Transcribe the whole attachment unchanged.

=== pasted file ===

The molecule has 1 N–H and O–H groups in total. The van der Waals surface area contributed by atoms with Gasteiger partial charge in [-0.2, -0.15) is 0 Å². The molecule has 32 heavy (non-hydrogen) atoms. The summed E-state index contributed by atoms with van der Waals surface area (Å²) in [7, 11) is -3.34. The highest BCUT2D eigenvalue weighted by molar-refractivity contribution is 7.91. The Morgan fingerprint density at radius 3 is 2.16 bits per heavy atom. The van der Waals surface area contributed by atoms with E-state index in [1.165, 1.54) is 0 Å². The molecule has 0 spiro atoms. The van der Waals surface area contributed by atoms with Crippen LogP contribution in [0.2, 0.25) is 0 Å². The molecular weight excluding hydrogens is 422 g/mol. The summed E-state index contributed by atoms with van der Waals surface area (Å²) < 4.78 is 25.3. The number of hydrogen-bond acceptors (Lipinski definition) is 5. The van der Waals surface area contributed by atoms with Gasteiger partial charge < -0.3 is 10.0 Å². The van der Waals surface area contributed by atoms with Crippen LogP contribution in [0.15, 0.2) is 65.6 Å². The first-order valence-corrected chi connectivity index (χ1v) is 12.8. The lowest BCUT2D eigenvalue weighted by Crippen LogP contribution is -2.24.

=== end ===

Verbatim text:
The molecule has 1 N–H and O–H groups in total. The van der Waals surface area contributed by atoms with Gasteiger partial charge in [-0.2, -0.15) is 0 Å². The molecule has 32 heavy (non-hydrogen) atoms. The summed E-state index contributed by atoms with van der Waals surface area (Å²) in [7, 11) is -3.34. The highest BCUT2D eigenvalue weighted by molar-refractivity contribution is 7.91. The Morgan fingerprint density at radius 3 is 2.16 bits per heavy atom. The van der Waals surface area contributed by atoms with E-state index in [1.165, 1.54) is 0 Å². The molecule has 0 spiro atoms. The van der Waals surface area contributed by atoms with Crippen LogP contribution in [0.2, 0.25) is 0 Å². The molecular weight excluding hydrogens is 422 g/mol. The summed E-state index contributed by atoms with van der Waals surface area (Å²) < 4.78 is 25.3. The number of hydrogen-bond acceptors (Lipinski definition) is 5. The van der Waals surface area contributed by atoms with Gasteiger partial charge < -0.3 is 10.0 Å². The van der Waals surface area contributed by atoms with Crippen LogP contribution in [0.15, 0.2) is 65.6 Å². The first-order valence-corrected chi connectivity index (χ1v) is 12.8. The lowest BCUT2D eigenvalue weighted by Crippen LogP contribution is -2.24.